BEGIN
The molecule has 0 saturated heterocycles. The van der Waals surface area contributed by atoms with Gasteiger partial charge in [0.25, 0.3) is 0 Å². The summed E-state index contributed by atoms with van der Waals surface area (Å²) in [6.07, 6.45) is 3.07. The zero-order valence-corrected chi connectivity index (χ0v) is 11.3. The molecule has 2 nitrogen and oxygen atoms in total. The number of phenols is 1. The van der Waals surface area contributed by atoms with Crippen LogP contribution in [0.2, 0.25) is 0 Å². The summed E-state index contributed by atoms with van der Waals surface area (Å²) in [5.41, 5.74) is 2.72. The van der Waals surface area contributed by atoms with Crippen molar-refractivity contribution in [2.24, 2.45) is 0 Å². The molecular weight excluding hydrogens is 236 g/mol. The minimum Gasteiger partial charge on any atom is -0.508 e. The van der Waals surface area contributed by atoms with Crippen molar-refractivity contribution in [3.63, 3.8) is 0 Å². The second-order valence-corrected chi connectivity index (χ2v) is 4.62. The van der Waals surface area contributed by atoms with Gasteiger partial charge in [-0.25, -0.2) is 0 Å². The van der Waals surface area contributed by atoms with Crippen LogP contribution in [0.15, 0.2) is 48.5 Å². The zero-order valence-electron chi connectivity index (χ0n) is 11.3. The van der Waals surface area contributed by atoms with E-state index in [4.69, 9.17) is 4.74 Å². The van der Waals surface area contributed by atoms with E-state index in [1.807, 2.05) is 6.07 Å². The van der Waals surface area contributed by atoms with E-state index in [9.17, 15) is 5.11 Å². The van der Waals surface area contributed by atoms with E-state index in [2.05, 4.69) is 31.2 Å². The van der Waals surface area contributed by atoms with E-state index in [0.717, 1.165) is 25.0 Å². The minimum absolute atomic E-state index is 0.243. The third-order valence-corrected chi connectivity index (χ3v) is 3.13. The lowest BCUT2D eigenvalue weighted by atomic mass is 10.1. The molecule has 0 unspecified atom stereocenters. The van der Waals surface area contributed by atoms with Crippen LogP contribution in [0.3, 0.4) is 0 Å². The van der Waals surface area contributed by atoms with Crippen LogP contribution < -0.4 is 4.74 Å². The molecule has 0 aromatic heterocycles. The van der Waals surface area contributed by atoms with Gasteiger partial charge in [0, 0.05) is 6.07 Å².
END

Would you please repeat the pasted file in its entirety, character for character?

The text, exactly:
The molecule has 0 saturated heterocycles. The van der Waals surface area contributed by atoms with Gasteiger partial charge in [0.25, 0.3) is 0 Å². The summed E-state index contributed by atoms with van der Waals surface area (Å²) in [6.07, 6.45) is 3.07. The zero-order valence-corrected chi connectivity index (χ0v) is 11.3. The molecule has 2 nitrogen and oxygen atoms in total. The number of phenols is 1. The van der Waals surface area contributed by atoms with Crippen LogP contribution in [0.2, 0.25) is 0 Å². The summed E-state index contributed by atoms with van der Waals surface area (Å²) in [5.41, 5.74) is 2.72. The van der Waals surface area contributed by atoms with Crippen molar-refractivity contribution in [2.24, 2.45) is 0 Å². The molecular weight excluding hydrogens is 236 g/mol. The minimum Gasteiger partial charge on any atom is -0.508 e. The van der Waals surface area contributed by atoms with Crippen molar-refractivity contribution in [3.63, 3.8) is 0 Å². The second-order valence-corrected chi connectivity index (χ2v) is 4.62. The van der Waals surface area contributed by atoms with Gasteiger partial charge in [-0.25, -0.2) is 0 Å². The van der Waals surface area contributed by atoms with Crippen LogP contribution in [0.15, 0.2) is 48.5 Å². The zero-order valence-electron chi connectivity index (χ0n) is 11.3. The van der Waals surface area contributed by atoms with E-state index in [4.69, 9.17) is 4.74 Å². The van der Waals surface area contributed by atoms with E-state index in [1.807, 2.05) is 6.07 Å². The van der Waals surface area contributed by atoms with E-state index in [9.17, 15) is 5.11 Å². The van der Waals surface area contributed by atoms with E-state index in [2.05, 4.69) is 31.2 Å². The van der Waals surface area contributed by atoms with E-state index in [0.717, 1.165) is 25.0 Å². The minimum absolute atomic E-state index is 0.243. The third-order valence-corrected chi connectivity index (χ3v) is 3.13. The lowest BCUT2D eigenvalue weighted by atomic mass is 10.1. The molecule has 0 unspecified atom stereocenters. The van der Waals surface area contributed by atoms with Crippen LogP contribution in [0.3, 0.4) is 0 Å². The van der Waals surface area contributed by atoms with Crippen LogP contribution < -0.4 is 4.74 Å². The molecule has 0 aromatic heterocycles. The van der Waals surface area contributed by atoms with Gasteiger partial charge in [0, 0.05) is 6.07 Å².